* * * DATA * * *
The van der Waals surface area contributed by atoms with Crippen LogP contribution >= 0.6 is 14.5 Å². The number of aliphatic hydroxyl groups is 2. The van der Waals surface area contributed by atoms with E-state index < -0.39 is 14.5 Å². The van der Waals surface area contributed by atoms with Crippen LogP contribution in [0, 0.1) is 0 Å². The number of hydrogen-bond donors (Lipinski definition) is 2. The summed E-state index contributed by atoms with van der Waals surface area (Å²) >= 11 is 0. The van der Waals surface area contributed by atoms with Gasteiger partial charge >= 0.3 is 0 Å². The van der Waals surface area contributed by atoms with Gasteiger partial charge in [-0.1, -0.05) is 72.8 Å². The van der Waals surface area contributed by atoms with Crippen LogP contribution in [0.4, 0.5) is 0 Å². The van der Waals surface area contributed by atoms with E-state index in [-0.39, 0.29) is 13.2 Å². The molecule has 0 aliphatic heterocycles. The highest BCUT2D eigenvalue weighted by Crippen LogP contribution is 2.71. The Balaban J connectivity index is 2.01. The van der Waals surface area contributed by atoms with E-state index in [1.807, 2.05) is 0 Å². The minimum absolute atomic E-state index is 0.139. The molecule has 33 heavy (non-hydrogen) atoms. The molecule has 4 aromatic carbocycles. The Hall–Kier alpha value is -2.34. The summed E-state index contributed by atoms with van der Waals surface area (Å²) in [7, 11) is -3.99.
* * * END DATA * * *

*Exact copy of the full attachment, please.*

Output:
The van der Waals surface area contributed by atoms with Crippen LogP contribution >= 0.6 is 14.5 Å². The number of aliphatic hydroxyl groups is 2. The van der Waals surface area contributed by atoms with E-state index < -0.39 is 14.5 Å². The van der Waals surface area contributed by atoms with Crippen LogP contribution in [0, 0.1) is 0 Å². The number of hydrogen-bond donors (Lipinski definition) is 2. The summed E-state index contributed by atoms with van der Waals surface area (Å²) >= 11 is 0. The van der Waals surface area contributed by atoms with Gasteiger partial charge >= 0.3 is 0 Å². The van der Waals surface area contributed by atoms with Gasteiger partial charge in [-0.1, -0.05) is 72.8 Å². The van der Waals surface area contributed by atoms with Crippen LogP contribution in [0.4, 0.5) is 0 Å². The van der Waals surface area contributed by atoms with E-state index in [-0.39, 0.29) is 13.2 Å². The molecule has 0 aliphatic heterocycles. The highest BCUT2D eigenvalue weighted by Crippen LogP contribution is 2.71. The Balaban J connectivity index is 2.01. The van der Waals surface area contributed by atoms with E-state index in [1.807, 2.05) is 0 Å². The minimum absolute atomic E-state index is 0.139. The molecule has 33 heavy (non-hydrogen) atoms. The molecule has 4 aromatic carbocycles. The Hall–Kier alpha value is -2.34. The summed E-state index contributed by atoms with van der Waals surface area (Å²) in [7, 11) is -3.99.